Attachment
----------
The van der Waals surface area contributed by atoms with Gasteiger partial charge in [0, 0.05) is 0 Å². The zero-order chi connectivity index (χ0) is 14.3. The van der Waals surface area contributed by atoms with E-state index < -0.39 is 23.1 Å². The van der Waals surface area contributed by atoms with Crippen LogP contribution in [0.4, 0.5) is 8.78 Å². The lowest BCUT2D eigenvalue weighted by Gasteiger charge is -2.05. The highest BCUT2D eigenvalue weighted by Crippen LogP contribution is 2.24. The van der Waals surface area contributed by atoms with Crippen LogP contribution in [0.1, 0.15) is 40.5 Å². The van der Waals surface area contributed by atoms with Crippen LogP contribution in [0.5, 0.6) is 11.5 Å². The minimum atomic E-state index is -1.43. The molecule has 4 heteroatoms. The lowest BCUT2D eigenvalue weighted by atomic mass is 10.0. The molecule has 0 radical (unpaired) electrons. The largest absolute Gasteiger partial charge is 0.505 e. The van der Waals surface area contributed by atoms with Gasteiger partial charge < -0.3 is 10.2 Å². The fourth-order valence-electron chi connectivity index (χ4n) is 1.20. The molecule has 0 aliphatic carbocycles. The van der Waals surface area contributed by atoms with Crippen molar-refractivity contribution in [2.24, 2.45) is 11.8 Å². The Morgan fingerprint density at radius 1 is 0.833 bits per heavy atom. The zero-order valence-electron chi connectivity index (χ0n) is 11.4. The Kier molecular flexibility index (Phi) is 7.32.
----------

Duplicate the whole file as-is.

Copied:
The van der Waals surface area contributed by atoms with Gasteiger partial charge in [0, 0.05) is 0 Å². The zero-order chi connectivity index (χ0) is 14.3. The van der Waals surface area contributed by atoms with E-state index < -0.39 is 23.1 Å². The van der Waals surface area contributed by atoms with Crippen LogP contribution in [0.4, 0.5) is 8.78 Å². The lowest BCUT2D eigenvalue weighted by Gasteiger charge is -2.05. The highest BCUT2D eigenvalue weighted by Crippen LogP contribution is 2.24. The van der Waals surface area contributed by atoms with Crippen LogP contribution in [0.1, 0.15) is 40.5 Å². The van der Waals surface area contributed by atoms with Crippen LogP contribution in [0.5, 0.6) is 11.5 Å². The minimum atomic E-state index is -1.43. The molecule has 4 heteroatoms. The lowest BCUT2D eigenvalue weighted by atomic mass is 10.0. The molecule has 0 radical (unpaired) electrons. The largest absolute Gasteiger partial charge is 0.505 e. The van der Waals surface area contributed by atoms with Gasteiger partial charge < -0.3 is 10.2 Å². The fourth-order valence-electron chi connectivity index (χ4n) is 1.20. The molecule has 0 aliphatic carbocycles. The van der Waals surface area contributed by atoms with Crippen molar-refractivity contribution in [2.24, 2.45) is 11.8 Å². The Morgan fingerprint density at radius 1 is 0.833 bits per heavy atom. The zero-order valence-electron chi connectivity index (χ0n) is 11.4. The Kier molecular flexibility index (Phi) is 7.32.